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Nefazodone for social phobia: a clinical case series.

Abstract
A number of pharmacological agents, including the monoamine oxidase inhibitors, benzodiazepines, selective serotonin reuptake inhibitors, and beta blockers, have proven effective for the treatment of social phobia. Nefazodone, a relatively novel antidepressant, has demonstrated potential efficacy for the treatment of panic disorder but has not been formally studied in patients with social phobia. The authors conducted a clinical case study in which five consecutive patients meeting DSM-IV criteria for generalized social phobia were treated with nefazodone (dose range: 200-600 mg/day) for 3 months. Three of the patients completed all 3 months of the treatment, one discontinued after 2 1/2 months due to adverse gastrointestinal effects and one discontinued after 2 months due to lack of efficacy. The patients completed the Liebowitz. Social Phobia Scale and the Sheehan Disability Scale at every clinic visit, and were evaluated by the clinicians with the Brief Social Phobia Scale and CGI-Severity and CGI-Improvement scales. Analysis of endpoint data demonstrated significant improvement on most measures of outcome. Results from this case series suggest that nefazodone may be an effective treatment for social phobia and that formal randomized trials are warranted.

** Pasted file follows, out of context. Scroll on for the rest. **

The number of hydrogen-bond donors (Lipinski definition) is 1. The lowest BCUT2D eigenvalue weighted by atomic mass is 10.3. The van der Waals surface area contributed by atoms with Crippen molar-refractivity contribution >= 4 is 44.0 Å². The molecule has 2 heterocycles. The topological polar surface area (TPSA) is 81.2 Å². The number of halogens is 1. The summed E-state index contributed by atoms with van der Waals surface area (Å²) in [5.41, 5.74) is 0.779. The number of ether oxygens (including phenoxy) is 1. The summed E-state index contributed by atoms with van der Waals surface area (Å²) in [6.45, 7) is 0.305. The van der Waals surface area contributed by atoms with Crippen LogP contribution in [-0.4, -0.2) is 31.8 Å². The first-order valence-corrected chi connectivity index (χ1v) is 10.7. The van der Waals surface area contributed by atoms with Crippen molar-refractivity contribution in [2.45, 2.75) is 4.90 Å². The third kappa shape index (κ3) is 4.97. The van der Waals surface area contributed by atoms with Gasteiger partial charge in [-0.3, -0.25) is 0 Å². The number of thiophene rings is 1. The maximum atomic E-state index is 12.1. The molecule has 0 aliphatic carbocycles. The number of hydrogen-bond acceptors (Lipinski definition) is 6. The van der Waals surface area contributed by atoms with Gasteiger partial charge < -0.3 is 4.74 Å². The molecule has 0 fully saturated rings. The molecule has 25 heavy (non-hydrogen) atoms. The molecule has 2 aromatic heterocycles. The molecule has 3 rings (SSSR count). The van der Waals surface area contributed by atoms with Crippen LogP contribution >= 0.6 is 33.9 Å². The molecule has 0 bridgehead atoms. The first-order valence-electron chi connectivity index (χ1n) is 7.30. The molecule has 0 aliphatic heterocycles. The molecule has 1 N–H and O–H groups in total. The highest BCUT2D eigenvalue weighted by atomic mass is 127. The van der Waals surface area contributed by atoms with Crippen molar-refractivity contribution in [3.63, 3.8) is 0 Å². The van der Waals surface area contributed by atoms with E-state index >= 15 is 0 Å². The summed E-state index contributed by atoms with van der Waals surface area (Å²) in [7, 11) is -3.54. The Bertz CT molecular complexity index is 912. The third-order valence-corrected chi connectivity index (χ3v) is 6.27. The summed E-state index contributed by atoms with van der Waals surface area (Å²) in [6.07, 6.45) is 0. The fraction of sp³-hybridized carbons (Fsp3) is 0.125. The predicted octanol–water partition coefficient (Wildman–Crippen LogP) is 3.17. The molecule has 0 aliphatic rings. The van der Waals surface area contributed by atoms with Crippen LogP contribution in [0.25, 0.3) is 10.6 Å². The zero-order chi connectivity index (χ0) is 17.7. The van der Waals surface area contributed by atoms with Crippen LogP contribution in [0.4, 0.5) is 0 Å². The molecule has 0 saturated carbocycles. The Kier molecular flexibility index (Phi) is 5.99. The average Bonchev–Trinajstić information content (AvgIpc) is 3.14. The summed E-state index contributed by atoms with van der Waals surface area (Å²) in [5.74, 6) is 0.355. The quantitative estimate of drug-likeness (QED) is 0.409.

AuthorsJ J Worthington 3rd, B G Zucker, C S Fones, M W Otto, M H Pollack
JournalDepression and anxiety (Depress Anxiety) Vol. 8 Issue 3 Pg. 131-3 ( 1998) ISSN: 1091-4269 [Print] UNITED STATES
PMID9836065 (Publication Type: Clinical Trial, Journal Article)
Chemical References
  • Antidepressive Agents, Second-Generation
  • Triazoles
  • nefazodone
Topics
  • Adult
  • Antidepressive Agents, Second-Generation (adverse effects, therapeutic use)
  • Female
  • Humans
  • Male
  • Middle Aged
  • Phobic Disorders (drug therapy)
  • Psychiatric Status Rating Scales
  • Treatment Outcome
  • Triazoles (adverse effects, therapeutic use)

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